the first two books on alcohol production were mentioned. the second has transferred to people 14 million copies it turns out and 400,000 went out in four months. This is the definition of an entrepreneurial need at a given scale of application. Acohol production rate of increase is less than electronic texhnology which doubles in tech every 18 months (Sullivan); alcohol takes 48 months. You see the power law applying here.

    Schooling is a matter of choice: formal or informal. that is why I put in 5 years here to get an informal record on the global network. All kinds of people succeeded in learning to learn to trade. they now have NEW first mental recourses that simply preclude STRESS, DISRUPTION, WRONG ANALYSIS AND WRONG INTUITING. It is not "news". It is corporations, foundations and hospitals and always has been.


    It comes down to making a 100 choices on a 100 days.

    Q1. Why can't I see the market?

    Q3. How much do these platforms cost a month?

    #17     May 2, 2009
  8. Banff01


    I may have come across as someone who advocates that education is not that important and that was not my intention! If any young aspiring traders still at school are reading this thread I strongly recommend that they finish university with the best possible grades before embarking on a career in trading.
    I am against the current format in which the education is delivered and the system that is imposed on the children. It's been around too long and it does requires conformity to succeed. For example, a lot of people believe that Einstein would have never come up with his Theory of Relativity, which revolutionized our view of the world, had he joined and operated from within the scientific establishment.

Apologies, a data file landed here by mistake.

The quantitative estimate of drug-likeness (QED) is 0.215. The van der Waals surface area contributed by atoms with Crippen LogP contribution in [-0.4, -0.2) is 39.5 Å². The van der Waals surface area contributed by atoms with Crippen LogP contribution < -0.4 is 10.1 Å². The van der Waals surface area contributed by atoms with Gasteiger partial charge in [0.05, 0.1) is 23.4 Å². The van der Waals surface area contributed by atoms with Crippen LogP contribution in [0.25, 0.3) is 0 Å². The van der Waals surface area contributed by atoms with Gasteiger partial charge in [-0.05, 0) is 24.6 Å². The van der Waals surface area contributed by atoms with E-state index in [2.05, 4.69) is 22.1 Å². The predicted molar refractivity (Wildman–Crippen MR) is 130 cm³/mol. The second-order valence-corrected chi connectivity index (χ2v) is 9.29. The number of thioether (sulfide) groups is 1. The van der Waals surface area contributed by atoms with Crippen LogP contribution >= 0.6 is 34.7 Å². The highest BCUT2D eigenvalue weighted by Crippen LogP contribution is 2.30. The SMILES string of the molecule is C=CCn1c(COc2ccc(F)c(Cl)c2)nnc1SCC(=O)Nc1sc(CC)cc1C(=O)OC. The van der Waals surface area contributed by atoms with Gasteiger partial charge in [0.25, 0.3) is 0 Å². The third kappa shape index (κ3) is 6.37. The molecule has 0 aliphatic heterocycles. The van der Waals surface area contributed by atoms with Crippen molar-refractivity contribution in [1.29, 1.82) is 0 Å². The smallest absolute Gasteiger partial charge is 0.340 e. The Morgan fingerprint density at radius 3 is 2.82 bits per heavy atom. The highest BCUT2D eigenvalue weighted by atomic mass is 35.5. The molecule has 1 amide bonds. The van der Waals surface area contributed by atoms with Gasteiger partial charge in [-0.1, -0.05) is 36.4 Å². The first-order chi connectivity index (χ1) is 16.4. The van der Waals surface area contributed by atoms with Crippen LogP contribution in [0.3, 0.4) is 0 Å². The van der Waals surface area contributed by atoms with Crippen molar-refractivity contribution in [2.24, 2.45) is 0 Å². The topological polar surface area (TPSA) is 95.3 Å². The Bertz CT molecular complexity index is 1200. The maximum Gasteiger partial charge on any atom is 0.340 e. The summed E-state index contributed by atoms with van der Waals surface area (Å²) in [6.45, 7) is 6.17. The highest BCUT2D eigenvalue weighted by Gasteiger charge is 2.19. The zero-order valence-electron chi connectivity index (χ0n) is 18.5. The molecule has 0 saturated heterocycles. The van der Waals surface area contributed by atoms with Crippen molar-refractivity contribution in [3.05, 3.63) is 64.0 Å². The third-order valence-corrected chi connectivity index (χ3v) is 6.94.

#18     May 2, 2009
  9. You have truly exceeded yourself with this post JH.
    Usually I simply have no idea what you are banging on about, but this post takes the cake.
    I have felt for some time that you call a different planet home, but after this posting I can see that you may not even be carbon based like the rest of us.

    Anyway, onward and upward.

    #19     May 2, 2009
  10. I think its a lot of things like motivation, competetiveness and other traits that have been mentioned here already, but the main thing these institutions seek is conformity within a certain culture they seeks to create of like minded individuals who aspire to be the best academically they can be. They are not seeking diversity. Goldman Sachs is such an example and indeed it is hard to argue with their success.

    Interestingly, some of the ruff and tumble banks--Bear Stearns for one--didn't base all their hiring decisions on grades and test scores. They were more interested in hiring the entreprenurial aggressive, and hungry types who wanted to make money above and beyond everything else. In fact, a pedigree from the best schools with high grades was looked less favorably then the kid from a broken (and poor) family who would work his ass off with to WIN with no silver spoon.

    For a recruitment manager, the safest bet is always going to be the Harvard grad with all the honors and high grades as opposed to the applicant with a less prestigious pedigree despite having a great GPA.
    #20     May 2, 2009